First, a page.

Academic journal article Academic Exchange Quarterly

Hate Speech: Implications for Administrators

Academic journal article Academic Exchange Quarterly

Hate Speech: Implications for Administrators

Article excerpt


Both educators and students alike expect colleges and universities to be realms for freedoms of expression in the pursuit of knowledge. However, increasingly during the past several decades those freedoms of expression have created both tensions and legal disputes regarding when those freedoms of speech are perceived to be hate speech. Suggestions and implications for academic administrators are offered in an attempt to aid in allowing those within academic environments to express different views, while cultivating a climate that is both enriching to and supportive of students.

"Campus hate speech policies represent only two percent of the solution. The other ninety-eight percent should include education about diversity and setting and articulating values"--Mary Rouse, 1991


Hate speech is a volatile issue that is markedly influenced by legal precedent and issues of protection under the First Amendment (Downey & Jennings, 1993). Defined as "words that are used as weapons to ambush, terrorize, wound, humiliate, and degrade" (Cowan, Resendez, Marshall, & Quist, 2002, p. 248), hate speech has become an interesting topic and a major issue on college campuses that has emerged in the past fifteen years. Hate speech dilemmas are not just isolated to college campuses, as society in general has been trying to confront and resolve related problems with little success. It does not help that there is no uniform code pertaining to hate speech; each state can include or exclude different areas or content that it deems appropriate. Many states include some provision that specifies race, ethnicity and religion as protected classification. However several states do not (i.e. Texas and South Carolina) (Boeckmann & Turpin-Petrosino, 2002). Hate speech is a multi-faceted form of speech, one which includes, but is not limited to flyers, written messages on chalkboard, t-shirt messages, and computer screen savers. Kaplan (1992) adds that hate speech takes other forms: Face-to-face confrontations, shouting from a crowd, leaflets, phone calls, or jokes broadcasted on campus radio stations, or via symbols such as swastikas.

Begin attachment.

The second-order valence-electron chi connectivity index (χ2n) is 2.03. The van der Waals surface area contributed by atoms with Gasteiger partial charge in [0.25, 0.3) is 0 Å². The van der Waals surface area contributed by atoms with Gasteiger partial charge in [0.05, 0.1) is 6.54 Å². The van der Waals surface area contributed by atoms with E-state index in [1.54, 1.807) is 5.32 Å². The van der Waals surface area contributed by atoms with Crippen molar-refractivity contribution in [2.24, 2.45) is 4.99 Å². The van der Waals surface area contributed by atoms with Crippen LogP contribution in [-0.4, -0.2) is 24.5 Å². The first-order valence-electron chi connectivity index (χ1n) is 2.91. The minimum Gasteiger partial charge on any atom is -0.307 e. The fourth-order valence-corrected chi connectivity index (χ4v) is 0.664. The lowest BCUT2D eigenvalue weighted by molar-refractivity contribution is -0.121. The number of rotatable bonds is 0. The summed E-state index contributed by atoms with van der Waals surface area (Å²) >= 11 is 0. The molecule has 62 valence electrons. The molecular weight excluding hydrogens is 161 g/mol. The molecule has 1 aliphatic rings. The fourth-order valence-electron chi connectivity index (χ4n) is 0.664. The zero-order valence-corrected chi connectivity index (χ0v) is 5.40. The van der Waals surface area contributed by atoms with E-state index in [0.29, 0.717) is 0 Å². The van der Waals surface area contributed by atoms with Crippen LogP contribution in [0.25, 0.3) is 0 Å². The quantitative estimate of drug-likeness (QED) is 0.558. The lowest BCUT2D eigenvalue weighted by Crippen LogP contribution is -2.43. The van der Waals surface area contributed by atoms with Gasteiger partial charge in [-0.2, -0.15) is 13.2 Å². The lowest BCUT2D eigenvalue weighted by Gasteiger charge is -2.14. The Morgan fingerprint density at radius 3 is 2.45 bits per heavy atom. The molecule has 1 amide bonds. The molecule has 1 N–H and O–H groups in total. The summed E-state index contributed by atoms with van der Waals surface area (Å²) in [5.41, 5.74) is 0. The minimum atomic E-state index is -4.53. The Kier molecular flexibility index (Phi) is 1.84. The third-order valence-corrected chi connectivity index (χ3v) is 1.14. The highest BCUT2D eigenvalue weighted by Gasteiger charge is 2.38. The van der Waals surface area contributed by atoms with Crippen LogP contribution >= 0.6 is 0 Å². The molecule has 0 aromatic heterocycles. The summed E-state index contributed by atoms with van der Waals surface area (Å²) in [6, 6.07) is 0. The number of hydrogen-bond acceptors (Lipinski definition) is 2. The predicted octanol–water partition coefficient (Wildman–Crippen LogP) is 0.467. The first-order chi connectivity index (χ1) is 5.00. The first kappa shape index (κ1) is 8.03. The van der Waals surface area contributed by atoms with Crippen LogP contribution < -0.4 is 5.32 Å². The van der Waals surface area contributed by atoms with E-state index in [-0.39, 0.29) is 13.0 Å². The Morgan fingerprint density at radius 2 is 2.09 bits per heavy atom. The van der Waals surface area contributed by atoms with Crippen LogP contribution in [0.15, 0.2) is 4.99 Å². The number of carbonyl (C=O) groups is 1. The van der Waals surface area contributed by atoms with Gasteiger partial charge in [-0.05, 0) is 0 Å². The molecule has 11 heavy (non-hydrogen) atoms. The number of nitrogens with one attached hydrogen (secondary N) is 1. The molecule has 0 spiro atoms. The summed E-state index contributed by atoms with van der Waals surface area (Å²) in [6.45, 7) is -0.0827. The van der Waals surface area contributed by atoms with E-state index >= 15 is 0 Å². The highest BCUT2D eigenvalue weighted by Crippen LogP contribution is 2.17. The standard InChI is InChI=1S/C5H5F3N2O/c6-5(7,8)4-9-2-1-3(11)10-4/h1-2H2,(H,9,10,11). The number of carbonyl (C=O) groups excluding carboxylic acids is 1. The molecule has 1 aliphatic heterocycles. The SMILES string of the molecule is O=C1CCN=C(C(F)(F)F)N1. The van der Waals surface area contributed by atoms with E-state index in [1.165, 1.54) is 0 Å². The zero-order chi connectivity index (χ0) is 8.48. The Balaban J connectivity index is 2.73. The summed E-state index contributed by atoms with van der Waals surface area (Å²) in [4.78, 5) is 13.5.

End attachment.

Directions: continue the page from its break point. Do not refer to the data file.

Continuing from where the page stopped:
Colleges across the nation are assumed and understood to be havens for freedom of inquiries. There frequently appears to be a 'give and take' tension between freedom of speech and the possible harm of allowing hate speech to exist (Cowan & Khatchardourian, 2003). Students come to college with expectations that they should have the freedom to pursue an education without being harassed or distracted by humiliating comments related to their ancestry, physical attributes, or personal or sexual preferences. Higher educational institutions are also considered arenas in which people can express their views and opinions. Furthermore, the educational environment involves academic freedom for students and faculty. Of utmost importance, a democracy depends on the discovery of the truth and freedom of speech. Free speech allows academic environments to express different views and attempt to establish knowledge.

Universities and colleges across the country have become highly sensitive to racial, gender, and related issues and formulated policies in attempts to respond to those issues (Heiser & Rossow, 1993). Throughout the 1980s and early 1990s, administrations at institutions of higher education enacted 'hate speech codes' to selective words and actions that would be considered hate speech, and applied punishments for violating those codes. The idea was to try to stop the flow of what was considered to be a stream of racist incidents on college campuses (McMurtrie, 2003). In response to this rise of hate speech incidents on college campuses many institutions have instituted new regulations banning expressions of racist sentiment. Many institutions have only regulated things that are judicially approved, such as fighting words. However, some institutions have tried to regulate any type of speech that might offend any particular group or sub-group (Heiser & Rossow, 1993). …

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